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Hallucinogen Disorder

The usage of MDMA, commonly known as ecstasy is becoming a health concern of increasing importance today. MDMA has been classified as a hallucinogen in the United State of America, and comprises of lysergic acid diethylamide, phencyclidine which is commonly known as angel dust, psilocybin, peyote and mescaline. MDMA usage has been known to cause mortality and morbidity, especially during the past decade, whereby the number of cases being rushed to hospital emergencies has increased dramatically.

Hallucinogens like MDMA are potent neurotoxins and have long lasting neurotoxic effects on humans. Repeated use of the substances can make a person susceptible to neuronal damage and can also cause conditions like mood disorders, depression, memory disturbances and impulsiveness. This happens because of the depletion of serotonin caused by these substances, which is an important mood regulating hormone in the body.

Hallucinogens:

Ecstasy or MDMA is most commonly used by teens and young adults in parties or in group settings. The drug is very popular among the younger generation despite the known risks associated with its usage.

If a person uses hallucinogens, he or she may experience anxiety, increased impulsiveness, depression and memory problems. These symptoms can also continue after the substance has been stopped. Most people who indulge in the usage of hallucinogens are cigarette smokers, alcohol users and usually indulge in other risky behaviors. This combination can be deemed very dangerous.

Effects:

Hallucinogen usage causes the following symptoms:

Hallucinogen Disorder Treatment

The effects of hallucinogen disorder can be miserable.

  • An immediate sense of well being and relaxation
  • Euphoria
  • An increase in the breathing rate
  • Blurred vision
  • Impaired coordination
  • Hallucinations
  • Distorted senses  of perception
  • Disorganized thought process
  • Anxiety and agitation
  • Feelings of panic
  • Numbness
  • Nausea and vomiting
  • Cold chills alternated with sweating
  • Paranoid thoughts.

Diagnostic Criteria:

The criteria for the diagnosis of Hallucinogen Use Disorder are the following according to the Diagnostic and Statistical manual of mental disorders (Proposed 5th Revision):
 A pattern of the use of hallucinogens that can lead to the development of distress or clinically significant impairment, confirmed by 2 or more of the following manifestations which occurs over a duration of 12 months:

  • The hallucinogen is consumed in larger quantities over a longer duration of time than before.
  • There is a continuous desire, combined with various efforts in vain to give up or cut down on the use of the hallucinogen.
  • A considerable amount of time is wasted over activities that are essential to acquire the hallucinogen, the recovery from its effects or the use of the hallucinogen in general.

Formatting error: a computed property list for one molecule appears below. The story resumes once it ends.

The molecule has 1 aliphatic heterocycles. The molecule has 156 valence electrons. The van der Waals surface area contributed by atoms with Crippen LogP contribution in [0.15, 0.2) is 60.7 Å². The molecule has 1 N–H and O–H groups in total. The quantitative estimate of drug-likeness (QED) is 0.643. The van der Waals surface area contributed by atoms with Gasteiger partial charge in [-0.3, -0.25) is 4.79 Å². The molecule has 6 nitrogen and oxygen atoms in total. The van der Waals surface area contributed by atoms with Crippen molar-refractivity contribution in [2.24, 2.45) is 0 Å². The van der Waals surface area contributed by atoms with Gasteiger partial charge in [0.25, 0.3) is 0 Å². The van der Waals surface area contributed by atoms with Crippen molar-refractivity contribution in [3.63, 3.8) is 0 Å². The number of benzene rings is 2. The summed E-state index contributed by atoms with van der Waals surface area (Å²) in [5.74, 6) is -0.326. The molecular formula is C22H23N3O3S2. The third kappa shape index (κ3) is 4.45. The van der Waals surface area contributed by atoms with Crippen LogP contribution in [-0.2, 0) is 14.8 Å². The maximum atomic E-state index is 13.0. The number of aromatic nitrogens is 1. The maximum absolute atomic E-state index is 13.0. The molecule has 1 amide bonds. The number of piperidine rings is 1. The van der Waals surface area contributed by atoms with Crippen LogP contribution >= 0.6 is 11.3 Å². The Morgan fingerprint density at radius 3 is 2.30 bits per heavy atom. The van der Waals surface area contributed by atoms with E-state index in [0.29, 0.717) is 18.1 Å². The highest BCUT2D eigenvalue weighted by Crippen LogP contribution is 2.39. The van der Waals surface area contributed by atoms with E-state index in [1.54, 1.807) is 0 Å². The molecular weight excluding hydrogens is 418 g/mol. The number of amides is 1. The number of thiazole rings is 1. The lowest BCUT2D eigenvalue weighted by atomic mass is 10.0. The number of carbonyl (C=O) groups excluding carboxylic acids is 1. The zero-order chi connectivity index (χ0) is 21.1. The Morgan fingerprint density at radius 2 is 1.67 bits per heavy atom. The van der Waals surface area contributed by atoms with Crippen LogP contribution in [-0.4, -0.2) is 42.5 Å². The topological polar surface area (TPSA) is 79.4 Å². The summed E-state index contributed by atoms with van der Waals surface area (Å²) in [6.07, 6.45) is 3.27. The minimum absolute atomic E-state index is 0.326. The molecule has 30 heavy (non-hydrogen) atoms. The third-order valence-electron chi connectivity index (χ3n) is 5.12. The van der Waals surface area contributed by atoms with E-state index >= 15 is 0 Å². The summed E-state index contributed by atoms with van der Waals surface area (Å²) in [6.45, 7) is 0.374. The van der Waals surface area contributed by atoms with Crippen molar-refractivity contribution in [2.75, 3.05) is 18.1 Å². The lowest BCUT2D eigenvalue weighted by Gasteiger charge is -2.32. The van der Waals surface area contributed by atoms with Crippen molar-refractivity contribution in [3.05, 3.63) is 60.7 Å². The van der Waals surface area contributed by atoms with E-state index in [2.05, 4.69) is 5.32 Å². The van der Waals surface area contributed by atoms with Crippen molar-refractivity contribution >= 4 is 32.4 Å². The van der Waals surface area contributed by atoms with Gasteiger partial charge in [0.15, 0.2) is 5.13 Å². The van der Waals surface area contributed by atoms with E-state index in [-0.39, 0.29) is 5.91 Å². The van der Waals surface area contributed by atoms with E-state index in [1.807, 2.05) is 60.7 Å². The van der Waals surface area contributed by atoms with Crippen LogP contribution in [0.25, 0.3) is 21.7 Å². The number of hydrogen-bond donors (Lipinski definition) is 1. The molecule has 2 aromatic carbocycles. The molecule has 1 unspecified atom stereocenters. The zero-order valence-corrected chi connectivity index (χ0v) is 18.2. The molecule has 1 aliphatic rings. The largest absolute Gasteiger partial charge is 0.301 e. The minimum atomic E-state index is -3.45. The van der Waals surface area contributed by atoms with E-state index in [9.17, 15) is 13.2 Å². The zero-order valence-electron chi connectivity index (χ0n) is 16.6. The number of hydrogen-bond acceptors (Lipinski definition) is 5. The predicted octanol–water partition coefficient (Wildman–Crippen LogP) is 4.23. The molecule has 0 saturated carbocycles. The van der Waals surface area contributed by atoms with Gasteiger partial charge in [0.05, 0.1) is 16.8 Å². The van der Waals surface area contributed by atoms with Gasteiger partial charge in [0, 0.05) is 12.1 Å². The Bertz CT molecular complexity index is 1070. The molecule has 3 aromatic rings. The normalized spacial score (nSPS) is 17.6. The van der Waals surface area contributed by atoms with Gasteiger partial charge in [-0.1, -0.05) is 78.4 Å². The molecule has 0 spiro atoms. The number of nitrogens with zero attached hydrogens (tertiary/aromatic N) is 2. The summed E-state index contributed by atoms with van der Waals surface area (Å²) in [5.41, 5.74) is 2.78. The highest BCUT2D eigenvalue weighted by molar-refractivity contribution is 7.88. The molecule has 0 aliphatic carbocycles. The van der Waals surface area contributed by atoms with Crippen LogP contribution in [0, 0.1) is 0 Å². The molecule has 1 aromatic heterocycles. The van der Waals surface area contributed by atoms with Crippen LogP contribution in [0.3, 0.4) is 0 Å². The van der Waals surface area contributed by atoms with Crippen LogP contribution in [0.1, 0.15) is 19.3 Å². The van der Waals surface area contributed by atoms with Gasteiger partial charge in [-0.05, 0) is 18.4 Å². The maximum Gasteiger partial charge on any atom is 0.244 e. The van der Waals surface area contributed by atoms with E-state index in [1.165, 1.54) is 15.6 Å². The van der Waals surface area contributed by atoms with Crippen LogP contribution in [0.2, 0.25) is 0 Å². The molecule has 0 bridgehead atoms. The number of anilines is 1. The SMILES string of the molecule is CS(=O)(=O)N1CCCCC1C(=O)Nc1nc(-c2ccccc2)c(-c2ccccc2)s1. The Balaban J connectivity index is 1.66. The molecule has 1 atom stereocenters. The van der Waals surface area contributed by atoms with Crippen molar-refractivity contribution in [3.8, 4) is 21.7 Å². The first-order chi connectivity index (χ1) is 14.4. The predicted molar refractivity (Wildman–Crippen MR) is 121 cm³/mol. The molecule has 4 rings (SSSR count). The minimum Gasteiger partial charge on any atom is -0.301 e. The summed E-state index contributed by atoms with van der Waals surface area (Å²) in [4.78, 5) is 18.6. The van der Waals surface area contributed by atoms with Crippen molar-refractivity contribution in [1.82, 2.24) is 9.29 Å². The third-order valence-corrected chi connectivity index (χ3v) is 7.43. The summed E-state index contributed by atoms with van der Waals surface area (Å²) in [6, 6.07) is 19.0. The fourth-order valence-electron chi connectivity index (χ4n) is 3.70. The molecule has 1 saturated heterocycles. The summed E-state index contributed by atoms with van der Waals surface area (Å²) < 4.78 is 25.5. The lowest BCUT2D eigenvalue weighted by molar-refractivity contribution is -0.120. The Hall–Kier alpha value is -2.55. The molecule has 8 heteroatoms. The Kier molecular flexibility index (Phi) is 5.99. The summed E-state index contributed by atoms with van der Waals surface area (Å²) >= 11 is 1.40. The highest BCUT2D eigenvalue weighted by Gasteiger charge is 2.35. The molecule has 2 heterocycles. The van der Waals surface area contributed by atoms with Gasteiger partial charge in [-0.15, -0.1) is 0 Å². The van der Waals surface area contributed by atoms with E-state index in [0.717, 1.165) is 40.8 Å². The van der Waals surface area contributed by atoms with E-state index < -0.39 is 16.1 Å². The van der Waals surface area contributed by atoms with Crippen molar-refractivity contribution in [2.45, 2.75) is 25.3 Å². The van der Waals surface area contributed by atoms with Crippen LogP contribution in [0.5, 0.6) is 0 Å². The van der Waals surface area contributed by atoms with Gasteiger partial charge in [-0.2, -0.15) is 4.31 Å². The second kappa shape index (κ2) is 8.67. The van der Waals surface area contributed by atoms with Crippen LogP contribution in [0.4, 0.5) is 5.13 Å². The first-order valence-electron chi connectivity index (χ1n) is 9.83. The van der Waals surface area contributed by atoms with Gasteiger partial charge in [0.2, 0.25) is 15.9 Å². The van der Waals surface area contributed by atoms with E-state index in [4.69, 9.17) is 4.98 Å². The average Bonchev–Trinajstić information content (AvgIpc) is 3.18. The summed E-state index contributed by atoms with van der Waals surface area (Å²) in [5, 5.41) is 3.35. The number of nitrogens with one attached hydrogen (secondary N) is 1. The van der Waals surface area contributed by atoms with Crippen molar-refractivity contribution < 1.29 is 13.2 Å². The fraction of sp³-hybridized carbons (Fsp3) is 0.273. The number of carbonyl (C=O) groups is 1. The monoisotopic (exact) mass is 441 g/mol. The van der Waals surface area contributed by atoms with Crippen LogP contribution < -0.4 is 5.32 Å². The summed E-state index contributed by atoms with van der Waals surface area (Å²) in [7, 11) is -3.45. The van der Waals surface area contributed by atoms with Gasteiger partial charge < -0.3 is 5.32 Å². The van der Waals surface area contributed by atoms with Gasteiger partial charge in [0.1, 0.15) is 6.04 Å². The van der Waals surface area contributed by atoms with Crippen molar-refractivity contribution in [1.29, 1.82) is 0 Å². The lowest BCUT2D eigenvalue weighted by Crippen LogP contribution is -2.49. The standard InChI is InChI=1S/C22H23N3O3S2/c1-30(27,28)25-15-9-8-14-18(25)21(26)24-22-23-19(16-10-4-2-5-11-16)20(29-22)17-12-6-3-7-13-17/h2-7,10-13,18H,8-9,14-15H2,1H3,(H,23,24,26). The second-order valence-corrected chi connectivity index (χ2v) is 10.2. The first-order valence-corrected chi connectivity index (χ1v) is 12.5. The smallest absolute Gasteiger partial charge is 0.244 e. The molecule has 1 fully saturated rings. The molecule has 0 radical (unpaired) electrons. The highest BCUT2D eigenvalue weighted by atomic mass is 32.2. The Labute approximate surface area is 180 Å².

• The excessive use of the hallucinogen results on the ability to perform with satisfactory results as work/school, or to take care of important obligations at home. This may lead to recurrent absences, and unsatisfactory performance. These tendencies are associated with the use of hallucinogens, absences caused by the excessive usage of hallucinogens, expulsions or suspensions from work or school and the ignorance of household or children.
  • Even though the patient is aware of the various interpersonal and social disturbances and problems being caused by the hallucinogen, the patient tends to continue the use of the hallucinogen. Some of the problems experienced as a result of excessive hallucinogen use include spousal arguments regarding the consequences of hallucinogen intoxication. In some cases, this may also lead to physical fights.
  • Some normal, important and regular activities (which may include both recreational and occupational) or habits are given up owing to the use and effects of the hallucinogens.
  • Repeated use of the hallucinogen during situations and activities that may pose a threat to the life and health of the person. These may include driving vehicles or operating machines while under the influence of a hallucinogen.
  • The usage or consumption of the hallucinogen is continued despite the awareness of the different psychological and physical problems that are associated with the persistent and repeated use of the hallucinogen.

Tolerance:

Another prominent manifestation is tolerance, which can be described as one of the following:

  • A constant need for gradually increasing quantities of the hallucinogen in order to acquire the desired effects, or the intoxication.
  • Gradually decreasing effects with the persistent or continuous use of the same quantity of hallucinogen. (It is important to note that tolerance may not occur in case of majority of the hallucinogen effects).
  • Having a strong urge, desire or craving to use a particular hallucinogen.

Withdrawal:

There are no established signs and symptoms of withdrawal in case of hallucinogens and hence this criterion does not apply.

Treatments:

Ecstasy or MDMA is a potentially life threatening drug and it is always very dangerous to use. It causes mental addiction therefore in most cases rehabilitation is necessary for the patient to get over the addiction.

References:

http://www.ncbi.nlm.nih.gov/pmc/articles/PMC2648386/

http://www.dsm5.org/ProposedRevision/Pages/proposedrevision.aspx?rid=456

Kaplan and Sadock’s Synopsis of Psychiatry: Behavioral Sciences- Kaplan, Harold I. M.D., and Benjamin J. Sadock, M.D. Clinical Psychiatry

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